I attended summer camp from a very early age. When I became a counselor at camp, I got to see some of the behind-the-scenes activities in the operation. One of those activities was the camp director’s pep talk (or, perhaps, the reading of the riot act) the night before Visiting Day. On Visiting Day, parents, other relatives, and friends descended on the camp to visit their campers.
The director told us to go back to the cabins that night and check each camper’s shampoo and toothpaste usage, and if it looked inadequate, to squeeze some out. He told us not to accept tips, not to sneak off, and not to smoke on Visiting Day. I was only sixteen at the time, and I gathered some important advice about dealing with adults, advice that I still follow. He told us: there is something nice to say about every child. And, if you cannot think of a single nice thing to say about a child, then you smile at the parents and say, “Little Johnny is coming along!”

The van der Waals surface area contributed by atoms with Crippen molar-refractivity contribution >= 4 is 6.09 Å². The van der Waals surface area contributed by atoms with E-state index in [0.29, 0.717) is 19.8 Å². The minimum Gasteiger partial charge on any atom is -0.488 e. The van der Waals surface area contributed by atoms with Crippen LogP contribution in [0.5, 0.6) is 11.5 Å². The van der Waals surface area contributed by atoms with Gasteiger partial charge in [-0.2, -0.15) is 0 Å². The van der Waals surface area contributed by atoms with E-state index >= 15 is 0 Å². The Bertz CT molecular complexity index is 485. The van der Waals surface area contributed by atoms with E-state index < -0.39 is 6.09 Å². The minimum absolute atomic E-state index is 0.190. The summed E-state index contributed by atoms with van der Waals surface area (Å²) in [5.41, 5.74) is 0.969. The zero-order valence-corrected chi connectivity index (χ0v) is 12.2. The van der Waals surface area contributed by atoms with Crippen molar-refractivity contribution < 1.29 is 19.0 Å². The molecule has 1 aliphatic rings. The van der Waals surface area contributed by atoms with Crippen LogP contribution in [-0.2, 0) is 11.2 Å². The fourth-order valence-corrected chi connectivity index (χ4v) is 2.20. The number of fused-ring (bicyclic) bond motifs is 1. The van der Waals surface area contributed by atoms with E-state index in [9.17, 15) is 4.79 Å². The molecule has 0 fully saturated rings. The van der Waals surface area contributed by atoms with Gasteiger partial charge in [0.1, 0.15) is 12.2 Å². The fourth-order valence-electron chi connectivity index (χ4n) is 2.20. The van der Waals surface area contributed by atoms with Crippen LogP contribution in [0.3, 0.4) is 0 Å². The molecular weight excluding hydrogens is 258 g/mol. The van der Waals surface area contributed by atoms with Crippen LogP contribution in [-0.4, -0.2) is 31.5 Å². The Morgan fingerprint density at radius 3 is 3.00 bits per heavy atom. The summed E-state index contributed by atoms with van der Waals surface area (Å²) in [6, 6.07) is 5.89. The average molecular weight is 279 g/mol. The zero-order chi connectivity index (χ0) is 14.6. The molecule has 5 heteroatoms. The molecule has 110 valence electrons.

I find this attitude helpful in my job as a college professor. I don’t meet a lot of my students’ parents, but it helps to remember that every student in my class is some parents’ child. What nice thing can I notice about each student, in case I do ever have the chance to meet the parents? Of course, it’s easier to think of nice things for some students than others. In challenging moments in class, I remind myself to be generous and even silently say to myself, “s/he is coming along!”
We all need to be looking for the good in people, even when it is not obvious–especially when it is not obvious.